On 19 November, the WHO updated the status of cases in Mali. The imam was reclassified and not counted in Mali, but considered a Guinea case. The second case in Mali was that of the nurse who treated the imam, and the doctor who treated the imam was the third case. The next three cases were related to the imam as well: a man who had visited the imam while he was in hospital, his wife, and his son. Ebola infection was laboratory-confirmed in the wife and the son. As of 15 November, a total of 407 possible contacts are being traced, according to an official health ministry report. On 18 November, the number of contacts was raised to 600 people that were being monitored.
On Monday 24 November a government statement raised the number of cases in Mali to eight and six deaths. All the new cases are linked back to the imam. On 4 December Mali received its first mobile lab, which can be sent to remote hotspots, if needed. On 6 December U.N. peacekeepers were released from quarantine at the Pasteur Clinic. On December 12, the last case in treatment recovered and was discharged, "so there are no more people sick with Ebola in Mali,” according to a Ministry of Health source. On December 16, Mali released the final 13 individuals that were being quarantined, therefore the country will be declared free of the virus on January 18, according to WHO. "There is no more contact-tracing ... and there is no suspected case of Ebola," a spokesperson for WHO indicated.
In October, the Fousseyni Daou Hospital developed an Ebola management plan. The Governor of Kayes closed all the schools in Kayes and urged all residents to strictly observe hygiene recommendations to help stop the spread of disease. The Mali ministry of health has joined with tribal leaders to launch an information campaign. They also set up a telephone hotline for Ebola information.The phone line allows people to hear information, as the literacy rate in Mali is about 30-40 percent.
As a result of the efforts to spread Ebola information, concern about the disease has resulted in some changes in traditional practices. Some Malians have begun to change their burial rituals, to greet others by waving rather than shaking hands, and to avoid eating from the same dish, as is typically done throughout Africa. 
Earlier in the year, before the disease had broken out in Mali, a biosafety level-3 laboratory was set up in Bamako to prepare for the possibility of an outbreak. Previous to the ability to diagnose Ebola in Mali, samples needed to be sent out, taking three weeks for confirmation "while panic and rumor spread on the streets of the capital and frightened patients sat in quarantine." With the installation of the new laboratory, samples can be processed in only a few hours.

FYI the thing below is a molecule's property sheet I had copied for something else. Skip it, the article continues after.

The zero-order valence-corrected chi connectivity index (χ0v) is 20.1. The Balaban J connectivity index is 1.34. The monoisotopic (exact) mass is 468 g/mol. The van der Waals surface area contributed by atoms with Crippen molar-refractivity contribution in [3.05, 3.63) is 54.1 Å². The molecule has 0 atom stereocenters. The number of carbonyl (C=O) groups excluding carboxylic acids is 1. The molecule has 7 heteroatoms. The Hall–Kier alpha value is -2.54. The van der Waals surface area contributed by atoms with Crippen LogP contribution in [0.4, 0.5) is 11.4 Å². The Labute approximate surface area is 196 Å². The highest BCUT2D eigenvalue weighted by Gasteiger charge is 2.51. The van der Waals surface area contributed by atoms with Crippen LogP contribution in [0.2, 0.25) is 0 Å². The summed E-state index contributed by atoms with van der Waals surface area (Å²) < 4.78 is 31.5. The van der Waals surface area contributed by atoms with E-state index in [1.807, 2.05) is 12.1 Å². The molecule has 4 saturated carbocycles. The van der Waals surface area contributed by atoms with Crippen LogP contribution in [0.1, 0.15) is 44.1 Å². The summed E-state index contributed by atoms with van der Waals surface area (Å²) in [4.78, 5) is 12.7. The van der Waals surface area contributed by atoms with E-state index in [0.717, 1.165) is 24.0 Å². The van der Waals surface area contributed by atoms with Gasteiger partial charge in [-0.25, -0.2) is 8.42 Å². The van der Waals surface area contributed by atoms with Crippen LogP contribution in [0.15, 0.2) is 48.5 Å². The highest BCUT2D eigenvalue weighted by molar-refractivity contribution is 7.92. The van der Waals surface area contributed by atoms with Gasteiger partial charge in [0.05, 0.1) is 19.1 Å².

On 25 October, the United Nations Humanitarian Air Service delivered a shipment of about one ton of medical supplies by air to help Mali. Doctors without Borders / Medecins sans Frontieres dispatched a team to Mali late October, to provide technical support to the Ministry of Health. The country shares an 800-kilometer border with Guinea which it continues to monitor.
Malian healthcare in general
There is a dire need for health care assistance in Mali. In 2010, Mali was reported to have about 8 physicians per 100,000 inhabitants and one hospital bed per 10,000 inhabitants. Forty-five percent of the children are malnourished and one in four die before the age of five.
Common diseases in Mali include hepatitis A, malaria, yellow fever and typhoid. Malaria, which kills about 700 thousand people a year in Africa, is caused by a one-celled parasite spread by mosquitos. Mali is part of the "meningitis belt" in West Africa and the disease becomes more common in the dry season between December and June. Mali has also experienced outbreaks of meningococcal meningitis. Tuberculosis, which is a bacterial disease (not a virus like Ebola), is also a leading cause of disease in Mali.
Following the Ebola outbreak, many doctors and nurses that work at the Pasteur Clinic in Bamako are facing the stigma of Ebola, regardless of not having been in contact with any of the admitted Ebola patients. A nurse held out at her house for two days waiting for rescue, while "Several of our doctors' children don't go to school anymore" because "People insult them, close relatives are distant. Even spouses and husbands are panicking," per a comment from the director of the Pasteur Clinic, Dramane Maiga.
As part of a clinical trial, 50 health workers in Mali received an experimental Ebola vaccine during October and November; these workers are involved in the investigation and control of the current outbreak. By 23 November Mali reported 2 cases of Ebola infection among healthcare workers and 1 had died.